In particular, Aloka seeks the work of the Young Designers Sewing Program (YDSP) in Athens to hand-sew the blanket stitch around their placemats — which are created using fabric remnants. YDSP is a non-profit organization that focuses specifically on teaching the art of sewing and other social skills to those who live at or below the poverty level. The program’s goal is to enrich kids’ learning experiences — whether it be academic, life or social skills — as a way to help prepare them for a future workplace.
Not only is Aloka creating beautiful home staples with rejuvenated sari fabric but they’re giving back to the local young community by providing them with opportunities for learning and growth.
You can find Aloka’s beautiful textile pillows, quilts and placemats on www.alokahome.com. For more information on the Young Designers Sewing Program visit www.youngdesignerssewing.org.
Little Light Co.
By Griffin Nelson
Less than a century ago, candles were a requirement in most homes. Certainly, there might be a fire in the hearth or stove but a portable light was necessary to get around a home. With the invention of electric lighting one might have thought that the popularity of candles would fade. Not so! It turns out there is more to a candle than just giving light. Though the glow of a candle certainly sets a cozy mood, there are also scents that lend a certain atmosphere or feeling — and often say something about the person who has chosen it. Sourcing candles locally means that not only is there a higher chance of finding scents reflective of the community, but it is also a way to support the local economy in the process.
Little Light Co. is Athens’ very own, woman-owned, small candle shop. Founded by Beth Hughes, the company has grown leaps and bounds since its inception eight years ago. Like many businesses, it started off as a creative outlet while working in the corporate world. “I just wanted a creative path and an excuse to play in the kitchen,” she says. It wasn’t long before she realized she had a knack for layering fragrances to give off a certain comfort without being overpowering. “I want them well-balanced and well-blended.” She caps the number of scents at three per candle, not wanting any to be too complicated or busy, preferring clean, natural, apothecary aromas.
The first candle she ever made was called Lavender & Lace. Purely lavender, the scent was inspired by people that were important to her. She had inherited a lot of lace from her grandmothers who also had lavender gardens and at the time her friend, Marti (of Marti’s at Midday), had been going to France a lot, bringing back lavender from her trips. Whether it’s that single original scent or any of the combinations she has created since the early days, the goal is to create a candle that can be burned for hours in a bedroom, kitchen or bathroom without being too intense. As Hughes puts it, “I want a candle that anyone can burn for six hours and it’ll be uplifting and not overwhelming.”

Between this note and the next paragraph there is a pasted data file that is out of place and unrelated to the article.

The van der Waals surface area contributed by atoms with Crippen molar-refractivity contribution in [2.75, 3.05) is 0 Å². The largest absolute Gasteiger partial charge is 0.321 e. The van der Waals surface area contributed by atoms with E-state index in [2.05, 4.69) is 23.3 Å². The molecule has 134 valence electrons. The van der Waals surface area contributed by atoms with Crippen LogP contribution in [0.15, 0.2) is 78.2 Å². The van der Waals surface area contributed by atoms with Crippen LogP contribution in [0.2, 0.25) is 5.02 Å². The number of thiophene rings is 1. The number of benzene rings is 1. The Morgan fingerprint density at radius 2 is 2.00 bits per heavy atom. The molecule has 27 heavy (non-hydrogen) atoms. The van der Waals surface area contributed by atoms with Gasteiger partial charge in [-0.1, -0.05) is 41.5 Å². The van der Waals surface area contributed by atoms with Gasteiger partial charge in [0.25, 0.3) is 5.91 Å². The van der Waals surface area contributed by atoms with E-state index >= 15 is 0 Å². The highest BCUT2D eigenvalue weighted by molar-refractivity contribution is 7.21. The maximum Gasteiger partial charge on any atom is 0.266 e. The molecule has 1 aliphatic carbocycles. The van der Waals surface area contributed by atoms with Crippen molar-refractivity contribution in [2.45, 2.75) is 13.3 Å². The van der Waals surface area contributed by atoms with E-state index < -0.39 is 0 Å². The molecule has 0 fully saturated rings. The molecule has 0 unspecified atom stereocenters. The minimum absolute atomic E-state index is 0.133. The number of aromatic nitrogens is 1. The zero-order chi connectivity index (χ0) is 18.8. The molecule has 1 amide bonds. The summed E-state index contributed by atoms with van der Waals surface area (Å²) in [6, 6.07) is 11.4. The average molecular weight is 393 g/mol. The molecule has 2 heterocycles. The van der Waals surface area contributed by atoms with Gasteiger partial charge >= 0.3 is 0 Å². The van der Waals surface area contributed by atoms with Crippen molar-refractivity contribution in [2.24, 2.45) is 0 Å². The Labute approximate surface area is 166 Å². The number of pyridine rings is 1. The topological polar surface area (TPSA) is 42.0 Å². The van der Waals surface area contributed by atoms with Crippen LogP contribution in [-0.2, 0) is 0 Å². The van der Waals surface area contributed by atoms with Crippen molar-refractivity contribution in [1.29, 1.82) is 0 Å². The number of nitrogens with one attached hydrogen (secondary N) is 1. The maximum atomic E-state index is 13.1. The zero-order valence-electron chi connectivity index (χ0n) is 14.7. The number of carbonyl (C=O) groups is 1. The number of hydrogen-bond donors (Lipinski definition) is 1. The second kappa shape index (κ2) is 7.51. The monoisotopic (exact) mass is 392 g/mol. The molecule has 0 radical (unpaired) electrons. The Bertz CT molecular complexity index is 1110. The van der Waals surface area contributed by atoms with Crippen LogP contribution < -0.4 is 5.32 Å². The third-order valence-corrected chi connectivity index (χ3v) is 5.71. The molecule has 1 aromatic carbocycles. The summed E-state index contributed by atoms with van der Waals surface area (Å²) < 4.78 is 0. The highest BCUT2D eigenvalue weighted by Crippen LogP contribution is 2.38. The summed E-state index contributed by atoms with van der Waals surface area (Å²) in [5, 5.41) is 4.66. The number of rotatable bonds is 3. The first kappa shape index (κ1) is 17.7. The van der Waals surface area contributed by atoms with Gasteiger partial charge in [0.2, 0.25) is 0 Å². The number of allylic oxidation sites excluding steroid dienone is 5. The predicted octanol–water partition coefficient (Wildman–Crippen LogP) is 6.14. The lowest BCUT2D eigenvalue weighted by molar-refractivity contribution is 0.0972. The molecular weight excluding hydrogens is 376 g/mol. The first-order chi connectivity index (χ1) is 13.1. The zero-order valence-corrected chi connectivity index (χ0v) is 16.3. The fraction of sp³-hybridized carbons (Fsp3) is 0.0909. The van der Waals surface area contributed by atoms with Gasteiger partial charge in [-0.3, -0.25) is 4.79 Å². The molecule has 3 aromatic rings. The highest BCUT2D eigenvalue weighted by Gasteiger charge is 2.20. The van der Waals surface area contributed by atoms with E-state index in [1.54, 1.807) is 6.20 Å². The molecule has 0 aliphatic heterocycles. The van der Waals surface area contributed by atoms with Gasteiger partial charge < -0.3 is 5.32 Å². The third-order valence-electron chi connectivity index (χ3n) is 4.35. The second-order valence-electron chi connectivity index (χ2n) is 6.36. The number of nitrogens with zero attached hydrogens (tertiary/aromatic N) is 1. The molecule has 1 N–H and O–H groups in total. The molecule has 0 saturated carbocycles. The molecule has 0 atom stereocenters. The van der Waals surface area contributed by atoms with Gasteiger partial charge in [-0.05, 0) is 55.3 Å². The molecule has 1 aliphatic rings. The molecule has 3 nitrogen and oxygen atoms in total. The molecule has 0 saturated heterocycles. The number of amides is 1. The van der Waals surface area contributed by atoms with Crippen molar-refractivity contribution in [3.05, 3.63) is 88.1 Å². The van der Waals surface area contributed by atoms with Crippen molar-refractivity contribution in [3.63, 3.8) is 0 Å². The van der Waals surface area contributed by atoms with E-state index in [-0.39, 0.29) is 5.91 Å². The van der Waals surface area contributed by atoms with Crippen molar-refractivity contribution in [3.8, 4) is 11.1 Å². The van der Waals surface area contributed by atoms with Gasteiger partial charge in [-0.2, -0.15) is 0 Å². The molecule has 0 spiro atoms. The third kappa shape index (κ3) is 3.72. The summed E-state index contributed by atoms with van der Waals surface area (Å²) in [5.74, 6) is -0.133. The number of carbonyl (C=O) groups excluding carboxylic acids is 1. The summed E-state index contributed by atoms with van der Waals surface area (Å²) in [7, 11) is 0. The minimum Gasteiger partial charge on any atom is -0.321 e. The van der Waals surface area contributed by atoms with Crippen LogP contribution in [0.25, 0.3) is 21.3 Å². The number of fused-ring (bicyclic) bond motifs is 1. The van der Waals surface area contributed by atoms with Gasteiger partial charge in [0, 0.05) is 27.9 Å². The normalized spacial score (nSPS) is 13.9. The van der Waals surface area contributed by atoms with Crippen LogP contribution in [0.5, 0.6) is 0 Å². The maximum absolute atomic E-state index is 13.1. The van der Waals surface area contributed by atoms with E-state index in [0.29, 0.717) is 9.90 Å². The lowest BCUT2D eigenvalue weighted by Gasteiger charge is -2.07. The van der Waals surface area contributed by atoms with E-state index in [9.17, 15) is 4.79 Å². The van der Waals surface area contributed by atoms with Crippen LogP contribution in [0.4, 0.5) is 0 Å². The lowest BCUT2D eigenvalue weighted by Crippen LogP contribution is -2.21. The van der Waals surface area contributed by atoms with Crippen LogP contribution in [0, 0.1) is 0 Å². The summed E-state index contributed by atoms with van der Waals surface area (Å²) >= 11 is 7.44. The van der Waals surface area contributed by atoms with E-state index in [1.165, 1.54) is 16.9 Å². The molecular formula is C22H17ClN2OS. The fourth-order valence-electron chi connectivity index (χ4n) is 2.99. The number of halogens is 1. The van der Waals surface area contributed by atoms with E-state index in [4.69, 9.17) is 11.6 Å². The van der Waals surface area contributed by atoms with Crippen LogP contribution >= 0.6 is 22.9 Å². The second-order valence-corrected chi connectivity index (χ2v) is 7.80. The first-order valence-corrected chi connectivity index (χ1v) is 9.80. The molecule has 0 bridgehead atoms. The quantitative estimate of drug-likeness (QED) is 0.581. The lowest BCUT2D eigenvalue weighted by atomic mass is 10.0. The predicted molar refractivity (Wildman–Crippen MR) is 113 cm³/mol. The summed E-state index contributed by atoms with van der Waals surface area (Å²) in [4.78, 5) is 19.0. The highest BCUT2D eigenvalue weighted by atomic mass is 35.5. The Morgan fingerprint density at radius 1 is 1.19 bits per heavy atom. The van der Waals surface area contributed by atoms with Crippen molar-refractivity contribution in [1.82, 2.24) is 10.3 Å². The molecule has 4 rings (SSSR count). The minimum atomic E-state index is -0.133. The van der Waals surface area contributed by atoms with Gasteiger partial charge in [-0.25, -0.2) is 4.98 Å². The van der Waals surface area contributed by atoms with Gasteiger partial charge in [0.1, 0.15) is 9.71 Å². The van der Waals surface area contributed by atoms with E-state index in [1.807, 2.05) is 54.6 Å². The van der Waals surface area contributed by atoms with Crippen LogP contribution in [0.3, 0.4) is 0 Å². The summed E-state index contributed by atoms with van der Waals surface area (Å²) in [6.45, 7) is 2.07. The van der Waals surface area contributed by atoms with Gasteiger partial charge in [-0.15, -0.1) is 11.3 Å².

So far her most popular scent has been Porch Swing, one of her “Seven Scents of the South.” Other popular scents include Ginkgo — inspired by Athens, and Heywood — a more masculine blend of scents than some of her other candles, named after her son. “I come up with an emotion and the candle follows. I love my grandmothers. I love my son. I love Athens.” As the years have come and gone, she has collaborated with artists and other local companies that have allowed her to get creative and continue blending candles that inspire her. “I’m the main ingredient in every single one of these candles. I won’t do it unless it comes from me,” she says, staying true to her brand while still being able to work with other companies. Little Light Co. is entirely authentic — both to Athens and to the woman who founded it.
Her newly renovated studio provides space for work and inspiration, located just behind her home under huge trees that ground the property to Athens and make it feel as though Little Light Co. has been part of the community for generations. Hughes’ candles can be purchased online but, in an effort to shop small and local this holiday season, consider buying her southern inspired scents at any of the area locations listed at www.littlelightco.com. Though perhaps not necessary to light a home in the 21st century, there’s no beating the feel of home that a handcrafted candle can give, inspired by Athens, created and poured by one of its own.